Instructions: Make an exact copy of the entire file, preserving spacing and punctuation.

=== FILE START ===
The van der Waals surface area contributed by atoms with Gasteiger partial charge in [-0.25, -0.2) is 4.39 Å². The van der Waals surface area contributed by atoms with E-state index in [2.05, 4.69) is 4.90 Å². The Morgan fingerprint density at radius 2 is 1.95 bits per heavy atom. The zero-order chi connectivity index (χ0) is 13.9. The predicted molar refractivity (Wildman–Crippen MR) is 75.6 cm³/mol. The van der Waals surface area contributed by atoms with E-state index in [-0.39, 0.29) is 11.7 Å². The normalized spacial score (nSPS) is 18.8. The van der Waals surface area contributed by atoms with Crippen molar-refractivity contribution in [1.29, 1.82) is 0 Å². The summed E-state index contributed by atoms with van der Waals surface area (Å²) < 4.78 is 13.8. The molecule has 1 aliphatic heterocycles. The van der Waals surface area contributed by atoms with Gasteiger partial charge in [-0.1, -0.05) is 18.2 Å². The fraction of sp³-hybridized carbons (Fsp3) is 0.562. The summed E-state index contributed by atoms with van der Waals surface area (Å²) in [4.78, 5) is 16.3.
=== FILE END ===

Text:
The van der Waals surface area contributed by atoms with Gasteiger partial charge in [-0.25, -0.2) is 4.39 Å². The van der Waals surface area contributed by atoms with E-state index in [2.05, 4.69) is 4.90 Å². The Morgan fingerprint density at radius 2 is 1.95 bits per heavy atom. The zero-order chi connectivity index (χ0) is 13.9. The predicted molar refractivity (Wildman–Crippen MR) is 75.6 cm³/mol. The van der Waals surface area contributed by atoms with E-state index in [-0.39, 0.29) is 11.7 Å². The normalized spacial score (nSPS) is 18.8. The van der Waals surface area contributed by atoms with Crippen molar-refractivity contribution in [1.29, 1.82) is 0 Å². The summed E-state index contributed by atoms with van der Waals surface area (Å²) < 4.78 is 13.8. The molecule has 1 aliphatic heterocycles. The van der Waals surface area contributed by atoms with Gasteiger partial charge in [-0.1, -0.05) is 18.2 Å². The fraction of sp³-hybridized carbons (Fsp3) is 0.562. The summed E-state index contributed by atoms with van der Waals surface area (Å²) in [4.78, 5) is 16.3.